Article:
I 208th Year of the U f^jFIRB 0PFiCE- FOUNDED 1710. The Oldest Insurance Office in the World. Insurances effected on the following risks frm Mfej Ufd in* FIRE DAMAGE. Resultant Loss of Rent and Profits. E«.ployei>' Liability and Workmen's Compensation ineludiug Accidents to Domestic Servants. Personal Accident. Sickness and Diseuse Fidelity Guarantee, Burglary, Plate Glass J OOAE. AGBNT: 13RECON MR. DAVID POWELL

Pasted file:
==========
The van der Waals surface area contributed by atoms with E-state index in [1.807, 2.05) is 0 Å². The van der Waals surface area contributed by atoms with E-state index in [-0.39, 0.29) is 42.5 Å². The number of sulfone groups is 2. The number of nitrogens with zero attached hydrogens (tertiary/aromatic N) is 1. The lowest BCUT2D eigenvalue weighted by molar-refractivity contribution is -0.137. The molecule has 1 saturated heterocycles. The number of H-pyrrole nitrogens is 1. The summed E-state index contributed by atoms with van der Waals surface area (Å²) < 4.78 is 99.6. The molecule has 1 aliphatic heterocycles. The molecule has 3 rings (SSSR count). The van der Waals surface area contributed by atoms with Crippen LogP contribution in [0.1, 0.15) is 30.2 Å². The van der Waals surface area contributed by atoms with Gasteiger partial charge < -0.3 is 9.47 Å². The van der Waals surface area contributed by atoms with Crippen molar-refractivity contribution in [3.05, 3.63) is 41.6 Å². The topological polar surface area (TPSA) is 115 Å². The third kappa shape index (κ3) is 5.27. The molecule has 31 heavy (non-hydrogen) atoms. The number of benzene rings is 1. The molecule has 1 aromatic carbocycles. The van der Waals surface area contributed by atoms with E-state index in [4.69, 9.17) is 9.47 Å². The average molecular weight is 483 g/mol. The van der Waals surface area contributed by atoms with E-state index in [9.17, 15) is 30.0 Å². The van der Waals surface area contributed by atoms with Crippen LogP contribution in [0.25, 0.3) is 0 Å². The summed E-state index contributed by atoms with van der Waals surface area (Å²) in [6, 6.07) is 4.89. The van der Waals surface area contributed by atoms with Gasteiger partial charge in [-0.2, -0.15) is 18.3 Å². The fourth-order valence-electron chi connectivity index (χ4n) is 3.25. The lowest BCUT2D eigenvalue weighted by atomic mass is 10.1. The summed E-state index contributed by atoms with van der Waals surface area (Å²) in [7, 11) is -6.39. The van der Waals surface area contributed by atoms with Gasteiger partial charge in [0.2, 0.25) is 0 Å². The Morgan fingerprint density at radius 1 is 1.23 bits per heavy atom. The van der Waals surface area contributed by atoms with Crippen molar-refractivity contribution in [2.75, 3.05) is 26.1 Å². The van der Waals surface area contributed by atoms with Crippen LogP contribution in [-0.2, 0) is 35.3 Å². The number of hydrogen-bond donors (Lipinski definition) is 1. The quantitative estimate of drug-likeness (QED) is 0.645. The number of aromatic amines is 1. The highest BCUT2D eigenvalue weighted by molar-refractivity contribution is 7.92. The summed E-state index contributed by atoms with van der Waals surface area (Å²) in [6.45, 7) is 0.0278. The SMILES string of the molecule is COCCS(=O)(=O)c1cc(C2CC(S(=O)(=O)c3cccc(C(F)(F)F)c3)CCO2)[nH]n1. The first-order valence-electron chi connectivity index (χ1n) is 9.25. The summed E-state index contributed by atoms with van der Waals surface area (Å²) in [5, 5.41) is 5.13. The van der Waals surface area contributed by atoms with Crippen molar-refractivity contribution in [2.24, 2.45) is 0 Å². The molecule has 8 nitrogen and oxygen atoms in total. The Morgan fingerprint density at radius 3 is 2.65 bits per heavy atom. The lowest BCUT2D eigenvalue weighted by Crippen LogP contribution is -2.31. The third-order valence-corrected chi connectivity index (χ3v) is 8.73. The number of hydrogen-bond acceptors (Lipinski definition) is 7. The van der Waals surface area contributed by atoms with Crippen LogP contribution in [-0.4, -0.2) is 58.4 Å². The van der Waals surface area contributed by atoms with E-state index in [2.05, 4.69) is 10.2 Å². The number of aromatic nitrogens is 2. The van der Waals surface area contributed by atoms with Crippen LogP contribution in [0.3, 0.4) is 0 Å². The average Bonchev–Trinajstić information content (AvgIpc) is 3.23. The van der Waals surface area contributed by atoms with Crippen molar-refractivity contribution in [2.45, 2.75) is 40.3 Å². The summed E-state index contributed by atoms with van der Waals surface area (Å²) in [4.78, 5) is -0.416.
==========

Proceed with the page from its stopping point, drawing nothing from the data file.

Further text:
-0- PROPOSED WELSH EDUCATION COUNCIL. The Llandrindod Conference. A conference of education authorities and others, convened by tlia Central Welsh Board, was held at Llandrindod on Thursday and Friday to consider the Board's proposal for a Welsh National Council for Education. Alderman the Kev f) H Williams, Barry (chairman of the Executive Committee of the Central We\"h Board), presided, supported by Lord'Sheffield. THURSDAY'S PROCEEDINGS. Mr William George (Carnarvonshire) moved the first resolution drafted by the promoters—"That without prejudging in any way the question of control of Univerbiiy education now under consideration by the Royal Commission, the Conference Is of opinion that a Nation*) Council of Eduction for Wales should forthwith be constituted, exercising complete control over elementary, continuation and al! forms of secondary and i technical education in the Principality, and vested with all powers relating to those furms of education in Wales now exercised by the Board of Agriculture fo T.-d Fisheries, the Board of Educatiou, the Central Welsh Board for Intermediate Education, the Secretary of State for Home Affairs, and by any other dep Irtments concerned with education in Wales" in doing so he criticised the members of Parliament for the Principality for tSeir lack of interest in thri movement only one of them (Mr ET John) being present! Mr A Beck with (Breconshire) moved an amendment expressing the view that it was inopportune to formulate any definite scheme until the provisions of the Education Bill were actually before Parliament. The Rev D A Griffith (Breconshire) seconded. The amendment was lost. A further amendment was moved by Breconshire representatives, providing that local educational authorities should not be deprived of the powers they now possess in the control of elementary and secondary education. The Chairman and Lord Sheffield said this was not the intention of the Central Welsh Board, and after discussion Lord Sheffield suggested the omission of the word "complete" in the resolution. This was Accepted by Breconshire and agreed to. Professor Joseph Jones (Breconshire) moved e. further amendment which suggested that the National Council should act as an advisory body in reference to Welsh educa- tion, and Mr W E Jones (Breconshire) seconded. Lord Sheffield and Sir 'Harry Rwichel opp,)sed the amendment, which was lost. Mr Christmas Jones moved a Denbighshire amendment, urging the Government to intro- duce a bill providing for the appoment of a minister responsible to Parliament for Welsh affairs and the establishment of a National Council of Education for Wales. Professor Joseph Jones pointed out. that his county had an amendment on the agenda in favour of the appointment of an Education Secretary for Wales, and the discussion revealed much support for the proposal for a Parliamentary secretary, 'but the Denbigh- shire resolution was not generally acceptable. Mr B T John, M.P., said that to ask for a Parliamentary Secretary was to ask for what was going to be scrapped in Ireland and what Scotland was completely tired of. Finally the principle of this amendment was agreed to and the wording was referred to a committee. FRIDAY. On Friday the following resolution was accepted :—" That his Majesty's Government be respectfully requested in the forthcoming Education Bill to make provision for the creation of a National Council for Education for Wales, and pending the granting of complete autonomy to Wales for the appoint- ment of a Parliamentary Secretary for Education for Wales and Monmouthswire." Mr J E Powell (Wrexham) moved that pending the granting of complete autonomy to Wales, the National Council of Education be a body elected by the authorities at present controlling education in Wales. Professor Joseph Jones seconded. An amendment in favour of election by the people was lost and the original motion i carried. • An Executive Committee was appointed to approach the Prime Minister and President of the Boar I of Education, and it was resolved to ask the Welsh members to accompany it The Committee was also instructed to prepare a draft scheme for a council, to be submitted to a further conference, and Mr Myrddin Evans was appointed secretary. I A further resolutions called attention to the disparity in the education rates of England and Wales, asked for Government grants on the basis of local effort and ability, and for a compulsory uniform basis of valuation of property for rating purposes throughout the country and another deprecated any diminu- tion of popular control over University educa- tion in the Principality and welcomed the disposition of certain county councils to levy an additional rate for free colleges. A resolution in favour of the abolition of all fees in secondary schools and university colleges and of educational facilities in each locality being made uniformly adequate and efficient as far as practicable met with con- siderable opposition and was deferred.